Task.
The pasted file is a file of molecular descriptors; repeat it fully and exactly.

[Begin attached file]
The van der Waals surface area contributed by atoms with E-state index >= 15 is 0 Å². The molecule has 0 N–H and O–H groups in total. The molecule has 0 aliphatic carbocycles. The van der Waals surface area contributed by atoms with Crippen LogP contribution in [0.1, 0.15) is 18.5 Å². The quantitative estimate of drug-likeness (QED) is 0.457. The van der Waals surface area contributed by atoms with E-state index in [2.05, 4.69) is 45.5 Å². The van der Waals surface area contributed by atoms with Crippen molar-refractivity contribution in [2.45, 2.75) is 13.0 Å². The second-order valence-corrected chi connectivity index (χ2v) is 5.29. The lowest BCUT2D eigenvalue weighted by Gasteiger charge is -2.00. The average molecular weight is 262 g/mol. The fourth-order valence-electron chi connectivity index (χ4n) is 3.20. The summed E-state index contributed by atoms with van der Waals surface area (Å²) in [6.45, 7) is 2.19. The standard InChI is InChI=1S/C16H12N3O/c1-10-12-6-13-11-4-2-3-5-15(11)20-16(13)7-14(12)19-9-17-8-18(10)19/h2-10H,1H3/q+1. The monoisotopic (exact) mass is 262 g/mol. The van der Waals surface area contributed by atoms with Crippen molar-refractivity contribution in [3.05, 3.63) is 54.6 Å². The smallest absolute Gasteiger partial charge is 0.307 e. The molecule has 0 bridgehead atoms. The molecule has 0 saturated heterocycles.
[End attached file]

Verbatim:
The van der Waals surface area contributed by atoms with E-state index >= 15 is 0 Å². The molecule has 0 N–H and O–H groups in total. The molecule has 0 aliphatic carbocycles. The van der Waals surface area contributed by atoms with Crippen LogP contribution in [0.1, 0.15) is 18.5 Å². The quantitative estimate of drug-likeness (QED) is 0.457. The van der Waals surface area contributed by atoms with E-state index in [2.05, 4.69) is 45.5 Å². The van der Waals surface area contributed by atoms with Crippen molar-refractivity contribution in [2.45, 2.75) is 13.0 Å². The second-order valence-corrected chi connectivity index (χ2v) is 5.29. The lowest BCUT2D eigenvalue weighted by Gasteiger charge is -2.00. The average molecular weight is 262 g/mol. The fourth-order valence-electron chi connectivity index (χ4n) is 3.20. The summed E-state index contributed by atoms with van der Waals surface area (Å²) in [6.45, 7) is 2.19. The standard InChI is InChI=1S/C16H12N3O/c1-10-12-6-13-11-4-2-3-5-15(11)20-16(13)7-14(12)19-9-17-8-18(10)19/h2-10H,1H3/q+1. The monoisotopic (exact) mass is 262 g/mol. The van der Waals surface area contributed by atoms with Crippen molar-refractivity contribution in [3.05, 3.63) is 54.6 Å². The smallest absolute Gasteiger partial charge is 0.307 e. The molecule has 0 bridgehead atoms. The molecule has 0 saturated heterocycles.